The Resurrection (Mark 16.1–8)

If you are reading the New International Version of Mark 16.1–8, you will find a note after verse 8 that says, “The earliest manuscripts and some other ancient witnesses do not have Mark 16:9–20.” A note in the NIV Study Bible further explains: “Serious doubt exists as to whether these verses belong to the Gospel of Mark. They are absent from important early manuscripts and display certain peculiarities of vocabulary, style and theological content that are unlike the rest of Mark. His Gospel probably ended at 16:8, or its original ending has been lost.”

I mention this all this for two reasons: (1) to educate and (2) to reassure. Unlike today, when we have desktop printers and Xerox machines, in the ancient world, all books were copied out by hand. An ancient author’s original writing is usually referred to as the autograph (Greek for “self written.”) Copies of the autograph are referred to as manuscripts (Latin for “hand written”). The process of reproducing an author’s work by hand sometimes led to copy errors, such as misspelled words and misplaced sentences. Because we have so many manuscripts of the books of the New Testament, however, we can reliably reconstruct the autographs of the biblical writers. Indeed, the New Testament is by far the best-attested, most reliable document to emerge from the ancient world. That is, in and of itself, reassuring.

Also reassuring is the fact that no biblical doctrine depends on any textual variant, a phrase that describes the differences between the manuscripts. This is especially true of the resurrection of Christ from the dead. Recently, I engaged in an informal online debate with a skeptic of the resurrection. He argued that Mark’s Gospel is the earliest and most reliable source of information about Christ. Because Mark 16.9–20 is not part of the autograph, however, he further argued that Mark’s Gospel knows nothing of Christ’s resurrection. Instead, he concluded, later New Testament writers ginned up the doctrine of the resurrection in order to advance some socio-political agenda.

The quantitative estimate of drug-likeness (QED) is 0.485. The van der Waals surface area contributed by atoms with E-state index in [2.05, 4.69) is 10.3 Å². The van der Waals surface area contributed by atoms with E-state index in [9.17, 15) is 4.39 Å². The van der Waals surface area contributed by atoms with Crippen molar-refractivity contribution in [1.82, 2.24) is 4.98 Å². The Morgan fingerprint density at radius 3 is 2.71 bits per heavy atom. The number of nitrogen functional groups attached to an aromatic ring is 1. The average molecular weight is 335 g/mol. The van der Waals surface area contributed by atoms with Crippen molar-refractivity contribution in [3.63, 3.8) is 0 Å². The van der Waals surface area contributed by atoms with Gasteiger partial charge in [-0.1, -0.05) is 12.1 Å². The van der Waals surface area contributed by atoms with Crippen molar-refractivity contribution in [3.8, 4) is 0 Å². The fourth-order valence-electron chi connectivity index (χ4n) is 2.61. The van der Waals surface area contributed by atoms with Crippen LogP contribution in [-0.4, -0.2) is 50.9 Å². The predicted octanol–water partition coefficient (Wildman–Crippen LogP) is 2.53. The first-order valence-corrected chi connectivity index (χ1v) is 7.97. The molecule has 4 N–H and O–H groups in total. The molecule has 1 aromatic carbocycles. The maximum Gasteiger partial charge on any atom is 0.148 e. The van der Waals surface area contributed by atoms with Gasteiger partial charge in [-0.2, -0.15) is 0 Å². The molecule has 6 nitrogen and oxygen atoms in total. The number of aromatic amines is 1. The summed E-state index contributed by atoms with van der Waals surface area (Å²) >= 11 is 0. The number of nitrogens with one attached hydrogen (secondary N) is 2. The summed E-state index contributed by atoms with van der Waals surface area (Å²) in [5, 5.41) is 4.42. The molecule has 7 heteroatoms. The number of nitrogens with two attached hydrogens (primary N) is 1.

Unfortunately, this skeptical argument is absolutely wrong. Even a cursory survey of Mark’s Gospel reveals three separate instances in which Christ prophesies his death in Jerusalem and resurrection three days later (Mark 8.31, 9.31, 10.34). All of these verses are part of Mark’s autograph. Even more devastating for the skeptical argument is Mark 16.6–7, which is also part of the autograph: “‘Don’t be alarmed,’ [the young man] said. ‘You are looking for Jesus the Nazarene, who was crucified. He has risen! He is not here. See the place where they laid him. But go tell his disciples and Peter, ‘He is going ahead of you into Galilee. There you will see him, just as he told you.’”

What is odd about Mark’s ending, in other words, is not that it knows nothing of Christ’s resurrection. No, what is odd is the women’s reaction: “trembling and bewildered” and “afraid.” But then again, how would you react in the presence of a Power which even death could not conquer?


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